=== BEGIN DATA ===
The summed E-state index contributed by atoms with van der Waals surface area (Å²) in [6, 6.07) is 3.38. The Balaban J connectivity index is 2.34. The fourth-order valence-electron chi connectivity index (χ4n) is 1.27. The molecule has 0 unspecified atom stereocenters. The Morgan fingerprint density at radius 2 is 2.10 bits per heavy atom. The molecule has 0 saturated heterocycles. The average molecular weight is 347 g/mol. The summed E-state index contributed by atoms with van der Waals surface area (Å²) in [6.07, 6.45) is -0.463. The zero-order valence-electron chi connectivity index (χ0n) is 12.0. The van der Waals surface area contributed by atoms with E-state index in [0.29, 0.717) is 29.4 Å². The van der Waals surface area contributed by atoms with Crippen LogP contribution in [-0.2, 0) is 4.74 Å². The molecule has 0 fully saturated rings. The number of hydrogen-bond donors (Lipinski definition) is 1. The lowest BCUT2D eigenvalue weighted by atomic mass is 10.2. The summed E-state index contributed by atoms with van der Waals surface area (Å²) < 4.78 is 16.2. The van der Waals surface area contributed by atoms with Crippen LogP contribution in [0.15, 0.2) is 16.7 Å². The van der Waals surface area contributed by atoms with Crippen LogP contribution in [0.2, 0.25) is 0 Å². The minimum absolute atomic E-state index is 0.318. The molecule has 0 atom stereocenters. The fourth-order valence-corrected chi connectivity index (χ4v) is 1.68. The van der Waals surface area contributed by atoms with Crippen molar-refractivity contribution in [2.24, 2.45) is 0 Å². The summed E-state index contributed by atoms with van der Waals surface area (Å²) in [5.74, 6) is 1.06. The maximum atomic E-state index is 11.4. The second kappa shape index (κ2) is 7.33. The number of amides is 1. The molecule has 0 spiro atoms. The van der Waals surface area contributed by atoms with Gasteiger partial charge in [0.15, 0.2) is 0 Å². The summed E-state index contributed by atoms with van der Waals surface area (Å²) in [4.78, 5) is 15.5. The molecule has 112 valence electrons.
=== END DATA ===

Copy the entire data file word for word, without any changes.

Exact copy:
The summed E-state index contributed by atoms with van der Waals surface area (Å²) in [6, 6.07) is 3.38. The Balaban J connectivity index is 2.34. The fourth-order valence-electron chi connectivity index (χ4n) is 1.27. The molecule has 0 unspecified atom stereocenters. The Morgan fingerprint density at radius 2 is 2.10 bits per heavy atom. The molecule has 0 saturated heterocycles. The average molecular weight is 347 g/mol. The summed E-state index contributed by atoms with van der Waals surface area (Å²) in [6.07, 6.45) is -0.463. The zero-order valence-electron chi connectivity index (χ0n) is 12.0. The van der Waals surface area contributed by atoms with E-state index in [0.29, 0.717) is 29.4 Å². The van der Waals surface area contributed by atoms with Crippen LogP contribution in [-0.2, 0) is 4.74 Å². The molecule has 0 fully saturated rings. The number of hydrogen-bond donors (Lipinski definition) is 1. The lowest BCUT2D eigenvalue weighted by atomic mass is 10.2. The summed E-state index contributed by atoms with van der Waals surface area (Å²) < 4.78 is 16.2. The van der Waals surface area contributed by atoms with Crippen LogP contribution in [0.15, 0.2) is 16.7 Å². The van der Waals surface area contributed by atoms with Crippen LogP contribution in [0.2, 0.25) is 0 Å². The minimum absolute atomic E-state index is 0.318. The molecule has 0 atom stereocenters. The fourth-order valence-corrected chi connectivity index (χ4v) is 1.68. The van der Waals surface area contributed by atoms with Crippen molar-refractivity contribution in [2.24, 2.45) is 0 Å². The summed E-state index contributed by atoms with van der Waals surface area (Å²) in [5.74, 6) is 1.06. The maximum atomic E-state index is 11.4. The second kappa shape index (κ2) is 7.33. The number of amides is 1. The molecule has 0 spiro atoms. The van der Waals surface area contributed by atoms with Gasteiger partial charge in [0.15, 0.2) is 0 Å². The summed E-state index contributed by atoms with van der Waals surface area (Å²) in [4.78, 5) is 15.5. The molecule has 112 valence electrons.